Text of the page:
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    Roofing Underlayments EXPLAINED by a roofer: Tar Paper, Synthetic, Ice and Water Shield

    When it comes to the roofing industry, many contractors and homeowners focus solely on the shingles being used

    Yet, there are so many more components to a roofing job that often get overlooked, like roofing underlayments.

    Just recently, Roofing Insights co-host Brent Simmons examined the different types of nails that contractors use when performing roof installations.

    Now, Simmons and Roofing Insights are diving into the oft-forgotten subject of underlayment, the goal being to inform homeowners of one more aspect of the roof installation process.

    Keep reading to learn about the different types of roofing underlayments and which one is best for your home!

    Before examining the specific types of underlayment, it is imperative that as a homeowner you understand what exactly underlayment does for your home.

    According to Simmons, underlayment simply serves to protect your home from water that the shingles situated above it cannot capture.

    “Underlayments are basically what the name implies,”

    says Simmons.

    “It’s an underlayment for the final roofing product.”

    “They go between the shingles and the roof deck. This is a second layer of protection for if something were to happen to the shingles.”

    Real quick: there are five different types of underlayments.

    Keep scrolling to learn more about each type of underlayment.

    1. Asphalt/felt/tar paper

    “There are a ton of different names for them, but this is one of the oldest forms of underlayment that’s still around,”

    Simmons says of asphalt, felt, and tar paper.

    This type of underlayment is made out of wood pulp and other organic materials, which acts as paper that is coated with an asphalt layer on top of it.

    “What the asphalt does is it actually helps the water shed off so the roof doesn’t absorb water, but you are not going to see a lot of roofing companies install these products,”

    explains Simmons.

    The reason for this is because this type of underlayment has been replaced by a more efficient product, which brings us to underlayment number two…

    2. Synthetic felt

    This is a polypropylene synthetic membrane. It serves the same purpose as tar paper and asphalt underlayment.

    Synthetic felt is considerably larger than felt paper, but with added benefits like strength and durability, the benefits of installing synthetic felt underlayment are noticeable.

    “You will find these underlayments on every single roof, or at least you should be finding them there,”

    Simmons says of the synthetic felt.

    3. Ice and water shield

    This kind of underlayment is a unique product that has a plastic layer which protects the backside of the underlayment, which is useful for roofs that have more complex designs.

    “The purpose of this underlayment is to actually go in areas that are more prone to leaking, so in the valleys of roofs, around chimneys, and end walls where the roof meets the wall,”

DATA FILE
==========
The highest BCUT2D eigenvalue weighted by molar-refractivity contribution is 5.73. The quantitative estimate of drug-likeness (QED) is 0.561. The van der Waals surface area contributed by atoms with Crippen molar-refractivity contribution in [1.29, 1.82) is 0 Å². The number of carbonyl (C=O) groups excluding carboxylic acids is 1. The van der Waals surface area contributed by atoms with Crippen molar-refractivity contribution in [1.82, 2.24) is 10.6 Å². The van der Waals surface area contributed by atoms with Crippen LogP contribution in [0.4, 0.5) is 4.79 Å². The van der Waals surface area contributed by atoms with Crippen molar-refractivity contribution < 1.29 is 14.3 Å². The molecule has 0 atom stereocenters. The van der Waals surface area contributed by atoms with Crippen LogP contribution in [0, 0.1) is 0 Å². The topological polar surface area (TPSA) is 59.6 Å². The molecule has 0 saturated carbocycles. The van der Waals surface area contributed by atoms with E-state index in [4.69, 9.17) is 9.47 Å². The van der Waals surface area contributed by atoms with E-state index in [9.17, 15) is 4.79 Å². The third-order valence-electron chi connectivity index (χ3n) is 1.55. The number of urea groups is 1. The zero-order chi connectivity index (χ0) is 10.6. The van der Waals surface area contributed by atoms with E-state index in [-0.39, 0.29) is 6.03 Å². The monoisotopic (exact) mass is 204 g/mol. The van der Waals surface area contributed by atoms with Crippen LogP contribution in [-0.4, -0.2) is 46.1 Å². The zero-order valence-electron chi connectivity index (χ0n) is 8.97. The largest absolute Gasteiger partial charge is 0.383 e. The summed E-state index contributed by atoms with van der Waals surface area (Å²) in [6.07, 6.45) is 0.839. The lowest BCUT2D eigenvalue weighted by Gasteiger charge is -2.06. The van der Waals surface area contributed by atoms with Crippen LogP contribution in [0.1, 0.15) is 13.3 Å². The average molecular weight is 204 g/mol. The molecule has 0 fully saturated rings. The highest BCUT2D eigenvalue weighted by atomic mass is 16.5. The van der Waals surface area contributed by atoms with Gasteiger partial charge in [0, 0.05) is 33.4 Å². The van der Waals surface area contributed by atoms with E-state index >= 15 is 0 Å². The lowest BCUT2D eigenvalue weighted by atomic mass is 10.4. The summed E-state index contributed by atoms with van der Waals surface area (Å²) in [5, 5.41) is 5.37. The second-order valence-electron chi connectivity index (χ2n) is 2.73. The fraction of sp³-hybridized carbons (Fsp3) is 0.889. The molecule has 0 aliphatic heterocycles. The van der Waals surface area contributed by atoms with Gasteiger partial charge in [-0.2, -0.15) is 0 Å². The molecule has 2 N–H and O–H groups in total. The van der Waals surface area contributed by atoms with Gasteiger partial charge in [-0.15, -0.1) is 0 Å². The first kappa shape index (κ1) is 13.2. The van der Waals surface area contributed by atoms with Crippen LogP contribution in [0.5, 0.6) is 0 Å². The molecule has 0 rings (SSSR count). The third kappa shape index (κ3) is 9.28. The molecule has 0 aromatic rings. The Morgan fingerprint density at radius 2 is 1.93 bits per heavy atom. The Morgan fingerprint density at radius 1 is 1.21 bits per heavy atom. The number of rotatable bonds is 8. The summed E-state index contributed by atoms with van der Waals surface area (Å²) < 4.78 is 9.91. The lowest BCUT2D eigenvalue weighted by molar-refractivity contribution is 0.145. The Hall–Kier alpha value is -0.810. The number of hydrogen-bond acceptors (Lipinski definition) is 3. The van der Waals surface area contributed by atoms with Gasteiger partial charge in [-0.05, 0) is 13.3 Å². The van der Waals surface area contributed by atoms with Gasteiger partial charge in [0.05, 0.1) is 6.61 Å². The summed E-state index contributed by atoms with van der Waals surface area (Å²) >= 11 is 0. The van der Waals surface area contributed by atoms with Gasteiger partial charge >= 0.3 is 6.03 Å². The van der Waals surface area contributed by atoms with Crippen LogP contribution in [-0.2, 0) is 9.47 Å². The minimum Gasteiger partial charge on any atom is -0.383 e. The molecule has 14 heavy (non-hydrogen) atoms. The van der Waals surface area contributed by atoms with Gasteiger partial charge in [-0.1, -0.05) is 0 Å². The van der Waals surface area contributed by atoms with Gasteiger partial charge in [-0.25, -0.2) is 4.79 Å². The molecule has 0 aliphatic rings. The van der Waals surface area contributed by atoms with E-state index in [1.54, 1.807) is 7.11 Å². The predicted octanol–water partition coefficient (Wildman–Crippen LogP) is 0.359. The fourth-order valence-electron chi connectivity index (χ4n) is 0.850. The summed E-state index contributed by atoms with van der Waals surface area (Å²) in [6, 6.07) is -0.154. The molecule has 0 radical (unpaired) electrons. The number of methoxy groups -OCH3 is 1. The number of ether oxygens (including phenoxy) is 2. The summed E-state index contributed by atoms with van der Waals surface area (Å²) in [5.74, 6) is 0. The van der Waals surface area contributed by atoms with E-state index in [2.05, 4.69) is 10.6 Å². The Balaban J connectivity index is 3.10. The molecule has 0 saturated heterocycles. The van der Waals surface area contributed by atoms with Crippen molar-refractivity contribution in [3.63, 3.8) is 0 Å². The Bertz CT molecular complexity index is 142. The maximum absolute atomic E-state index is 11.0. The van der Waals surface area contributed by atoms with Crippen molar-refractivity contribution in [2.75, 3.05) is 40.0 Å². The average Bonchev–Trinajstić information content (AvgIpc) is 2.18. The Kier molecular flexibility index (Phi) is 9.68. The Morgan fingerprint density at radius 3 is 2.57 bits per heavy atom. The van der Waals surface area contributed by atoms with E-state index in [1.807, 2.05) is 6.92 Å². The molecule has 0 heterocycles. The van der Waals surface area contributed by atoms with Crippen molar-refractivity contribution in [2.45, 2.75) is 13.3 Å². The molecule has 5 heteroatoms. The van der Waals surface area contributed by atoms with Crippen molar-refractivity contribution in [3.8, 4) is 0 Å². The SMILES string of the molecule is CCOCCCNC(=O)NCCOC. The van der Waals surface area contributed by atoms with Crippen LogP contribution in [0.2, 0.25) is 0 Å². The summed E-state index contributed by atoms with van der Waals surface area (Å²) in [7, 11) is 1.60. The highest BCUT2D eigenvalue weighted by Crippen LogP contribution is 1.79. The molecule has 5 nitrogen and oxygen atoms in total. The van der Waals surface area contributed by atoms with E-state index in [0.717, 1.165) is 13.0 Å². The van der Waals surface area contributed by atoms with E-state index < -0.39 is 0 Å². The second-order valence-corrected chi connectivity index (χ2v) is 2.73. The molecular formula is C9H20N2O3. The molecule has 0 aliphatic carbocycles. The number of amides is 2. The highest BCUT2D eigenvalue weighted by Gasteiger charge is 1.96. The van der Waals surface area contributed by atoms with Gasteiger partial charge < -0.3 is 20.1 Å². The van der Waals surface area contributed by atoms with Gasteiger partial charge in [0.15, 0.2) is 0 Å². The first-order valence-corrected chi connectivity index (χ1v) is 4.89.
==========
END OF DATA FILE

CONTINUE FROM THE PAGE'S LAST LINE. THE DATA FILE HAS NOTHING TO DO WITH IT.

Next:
says Simmons.

    “That’s where you’re supposed to put this underlayment. What’s so cool about it is that when it heats up it will stick to the decking really well, making it almost impossible to remove. Any nails that get driven through this product will actually seal around it when it gets hot.”

    4. High-temp ice and water shield

    You already know about the standard ice and water shield underlayment, but manufacturers have also designed an upgraded version that is still gaining traction in the roofing industry.

    This product is actually so new to the market, that Simmons says he has not yet seen it installed on a roof.

    “It almost looks like synthetic felt on the surface, but you still have that sticky backing,”

    Simmons says while examining the product, adding that the high-temp ice and water shield was designed for specific climates.

    “You are supposed to use this in areas where it gets extremely hot, like under metal roofs, copper roofs, and standing seam.”

    The high-temp ice and water underlayment is also compatible with synthetic tiles, clay tiles, and concrete tiles.

    5. Base sheet

    The last type of underlayments are base sheets.

    They are part of rolled roofing systems, which are granulated flat roofs that you usually see on very low-pitched roofs.

    In these instances, base sheets are installed before putting on the granulated caps sheet.

    This product also has markings on it so you can determine the spacing on the cap.

    “Base sheets are similar to ice and water shield because you have a sticky backing. It’s quite a bit thicker as well,”

    says Simmons.

    There are many other underlayment products on the market, but Simmons and Roofing Insights have found the five in this list to be the most common.

    If you know of any other types of underlayments currently on the market, let Simmons and Roofing Insights know in the comment section below!

    And before you go, don’t forget to subscribe to all of Roofing Insights’ social media channels so you never miss any of their upcoming content!

    Quentin Super
    Senior Copywriter at Roofing Insights, author of the internationally-selling book The Long Road North, founder of quentinsuper.com

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    Roofing Online Business School
    Our school will teach you everything you need
    to know about the roofing business
    Roofing Process Conference
    December 9th - 10th, 2021
    Rosen Centre
    9840 International Dr, Orlando, FL 32819

    1 Comment

    1. I understand that some newer synthetic underlayments also provide a radiant barrier function. If that is true can you tell us more on how to reduce the heat in the attic.

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